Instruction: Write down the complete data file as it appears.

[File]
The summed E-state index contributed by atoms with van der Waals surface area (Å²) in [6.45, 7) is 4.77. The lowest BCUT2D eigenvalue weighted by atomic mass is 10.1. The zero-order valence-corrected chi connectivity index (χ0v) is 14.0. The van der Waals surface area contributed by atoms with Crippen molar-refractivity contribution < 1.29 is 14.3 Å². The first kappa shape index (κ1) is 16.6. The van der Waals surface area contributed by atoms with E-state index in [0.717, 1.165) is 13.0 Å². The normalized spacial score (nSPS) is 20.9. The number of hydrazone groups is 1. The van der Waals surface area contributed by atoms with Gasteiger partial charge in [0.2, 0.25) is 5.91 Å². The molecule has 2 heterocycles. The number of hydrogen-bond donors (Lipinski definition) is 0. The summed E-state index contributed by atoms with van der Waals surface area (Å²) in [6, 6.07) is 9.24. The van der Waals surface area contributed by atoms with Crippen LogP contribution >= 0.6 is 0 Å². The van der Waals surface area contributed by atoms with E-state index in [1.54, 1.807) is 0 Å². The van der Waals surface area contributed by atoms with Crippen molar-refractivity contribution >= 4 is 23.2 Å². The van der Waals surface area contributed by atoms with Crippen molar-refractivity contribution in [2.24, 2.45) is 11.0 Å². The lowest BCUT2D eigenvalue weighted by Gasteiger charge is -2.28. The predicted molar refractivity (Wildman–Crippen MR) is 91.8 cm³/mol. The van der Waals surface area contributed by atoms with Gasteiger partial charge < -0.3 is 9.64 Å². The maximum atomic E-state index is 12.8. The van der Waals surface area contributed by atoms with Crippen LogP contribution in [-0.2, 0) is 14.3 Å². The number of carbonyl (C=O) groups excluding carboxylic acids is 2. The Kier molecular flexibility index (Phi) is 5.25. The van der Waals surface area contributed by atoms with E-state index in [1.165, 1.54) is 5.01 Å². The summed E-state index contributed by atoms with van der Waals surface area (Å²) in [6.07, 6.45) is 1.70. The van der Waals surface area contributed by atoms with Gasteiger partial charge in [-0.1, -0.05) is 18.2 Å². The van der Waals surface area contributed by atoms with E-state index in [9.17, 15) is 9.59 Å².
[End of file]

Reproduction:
The summed E-state index contributed by atoms with van der Waals surface area (Å²) in [6.45, 7) is 4.77. The lowest BCUT2D eigenvalue weighted by atomic mass is 10.1. The zero-order valence-corrected chi connectivity index (χ0v) is 14.0. The van der Waals surface area contributed by atoms with Crippen molar-refractivity contribution < 1.29 is 14.3 Å². The first kappa shape index (κ1) is 16.6. The van der Waals surface area contributed by atoms with E-state index in [0.717, 1.165) is 13.0 Å². The normalized spacial score (nSPS) is 20.9. The number of hydrazone groups is 1. The van der Waals surface area contributed by atoms with Gasteiger partial charge in [0.2, 0.25) is 5.91 Å². The molecule has 2 heterocycles. The number of hydrogen-bond donors (Lipinski definition) is 0. The summed E-state index contributed by atoms with van der Waals surface area (Å²) in [6, 6.07) is 9.24. The van der Waals surface area contributed by atoms with Crippen LogP contribution >= 0.6 is 0 Å². The van der Waals surface area contributed by atoms with E-state index in [1.54, 1.807) is 0 Å². The van der Waals surface area contributed by atoms with Crippen molar-refractivity contribution >= 4 is 23.2 Å². The van der Waals surface area contributed by atoms with Crippen molar-refractivity contribution in [2.24, 2.45) is 11.0 Å². The lowest BCUT2D eigenvalue weighted by Gasteiger charge is -2.28. The predicted molar refractivity (Wildman–Crippen MR) is 91.8 cm³/mol. The van der Waals surface area contributed by atoms with Gasteiger partial charge < -0.3 is 9.64 Å². The maximum atomic E-state index is 12.8. The van der Waals surface area contributed by atoms with Crippen LogP contribution in [-0.2, 0) is 14.3 Å². The number of carbonyl (C=O) groups excluding carboxylic acids is 2. The Kier molecular flexibility index (Phi) is 5.25. The van der Waals surface area contributed by atoms with E-state index in [1.165, 1.54) is 5.01 Å². The summed E-state index contributed by atoms with van der Waals surface area (Å²) in [6.07, 6.45) is 1.70. The van der Waals surface area contributed by atoms with Gasteiger partial charge in [-0.1, -0.05) is 18.2 Å². The van der Waals surface area contributed by atoms with E-state index in [9.17, 15) is 9.59 Å².